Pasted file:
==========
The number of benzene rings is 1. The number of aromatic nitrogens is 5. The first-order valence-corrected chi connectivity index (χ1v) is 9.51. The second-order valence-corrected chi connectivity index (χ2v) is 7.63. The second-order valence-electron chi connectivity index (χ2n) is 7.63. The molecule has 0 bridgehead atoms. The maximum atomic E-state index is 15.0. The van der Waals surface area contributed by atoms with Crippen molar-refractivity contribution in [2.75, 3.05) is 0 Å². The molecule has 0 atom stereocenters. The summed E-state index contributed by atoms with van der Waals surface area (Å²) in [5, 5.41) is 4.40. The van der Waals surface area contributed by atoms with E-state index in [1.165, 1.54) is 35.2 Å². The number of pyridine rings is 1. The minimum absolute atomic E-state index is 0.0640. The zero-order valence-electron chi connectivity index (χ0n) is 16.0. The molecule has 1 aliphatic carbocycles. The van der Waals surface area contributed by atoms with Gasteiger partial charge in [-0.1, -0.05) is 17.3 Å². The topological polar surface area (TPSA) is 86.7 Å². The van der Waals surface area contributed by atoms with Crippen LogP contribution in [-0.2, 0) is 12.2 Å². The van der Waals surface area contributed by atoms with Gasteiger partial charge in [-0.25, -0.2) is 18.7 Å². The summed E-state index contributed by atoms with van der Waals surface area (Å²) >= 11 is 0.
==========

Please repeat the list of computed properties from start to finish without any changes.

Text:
The number of benzene rings is 1. The number of aromatic nitrogens is 5. The first-order valence-corrected chi connectivity index (χ1v) is 9.51. The second-order valence-corrected chi connectivity index (χ2v) is 7.63. The second-order valence-electron chi connectivity index (χ2n) is 7.63. The molecule has 0 bridgehead atoms. The maximum atomic E-state index is 15.0. The van der Waals surface area contributed by atoms with Crippen molar-refractivity contribution in [2.75, 3.05) is 0 Å². The molecule has 0 atom stereocenters. The summed E-state index contributed by atoms with van der Waals surface area (Å²) in [5, 5.41) is 4.40. The van der Waals surface area contributed by atoms with E-state index in [1.165, 1.54) is 35.2 Å². The number of pyridine rings is 1. The minimum absolute atomic E-state index is 0.0640. The zero-order valence-electron chi connectivity index (χ0n) is 16.0. The molecule has 1 aliphatic carbocycles. The van der Waals surface area contributed by atoms with Gasteiger partial charge in [-0.1, -0.05) is 17.3 Å². The topological polar surface area (TPSA) is 86.7 Å². The van der Waals surface area contributed by atoms with Crippen LogP contribution in [-0.2, 0) is 12.2 Å². The van der Waals surface area contributed by atoms with Gasteiger partial charge in [-0.25, -0.2) is 18.7 Å². The summed E-state index contributed by atoms with van der Waals surface area (Å²) >= 11 is 0.